What is the difference between NPN and PNP sensor?
PNP and NPN sensors are 3 wire DC devices. The difference is in the type of transistor used in the sensor. The PNP device has 2 control power leads, one connected to positive, the other to negative. However, on an NPN device, the remaining lead from the load must be connected to the positive pole of the power supply.
Electrons are better when compared to holes so (npn) is preferred. Not always … The majority charge carriers in an NPN transistor are electrons and for a PNP transistor, holes. Electrons have greater mobility than holes, thus making the circuit response faster when an NPN transistor is used.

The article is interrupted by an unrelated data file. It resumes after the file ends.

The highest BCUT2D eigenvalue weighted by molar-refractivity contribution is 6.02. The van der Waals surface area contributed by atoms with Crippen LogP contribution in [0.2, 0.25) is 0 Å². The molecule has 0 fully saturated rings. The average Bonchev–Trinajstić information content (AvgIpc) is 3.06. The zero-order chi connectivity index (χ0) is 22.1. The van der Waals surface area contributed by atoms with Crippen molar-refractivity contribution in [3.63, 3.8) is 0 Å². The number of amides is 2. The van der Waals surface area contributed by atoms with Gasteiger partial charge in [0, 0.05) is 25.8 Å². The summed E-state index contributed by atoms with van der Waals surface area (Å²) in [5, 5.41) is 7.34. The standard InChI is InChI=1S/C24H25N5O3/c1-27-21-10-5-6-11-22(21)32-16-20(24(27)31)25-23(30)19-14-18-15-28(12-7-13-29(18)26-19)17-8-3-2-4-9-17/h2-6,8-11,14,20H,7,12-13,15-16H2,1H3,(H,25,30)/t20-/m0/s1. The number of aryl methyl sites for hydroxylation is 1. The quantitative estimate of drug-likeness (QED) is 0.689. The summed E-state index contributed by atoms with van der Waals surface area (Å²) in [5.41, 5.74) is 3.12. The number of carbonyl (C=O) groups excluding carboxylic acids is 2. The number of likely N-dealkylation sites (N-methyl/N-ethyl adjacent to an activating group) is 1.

- The main difference between the NPN and PNP transistor is, an NPN transistor turns on when the current flows through the base of the transistor. In this type of transistor, the current flows from the collector (C) to the emitter (E). A PNP transistor turns ON, when there is no current at the base of the transistor.
- Biasing in electronics means establishing predetermined voltages or currents at various points of an electronic circuit for the purpose of establishing proper operating conditions in electronic components. The AC signal applied to them is superposed on this DC bias current or voltage.
- A Bipolar Junction Transistor, or BJT, is a solid-state device in which the current flow between two terminals (the collector and the emitter) is controlled by the amount of current that flows through a third terminal (the base).
Updated: 18th September 2018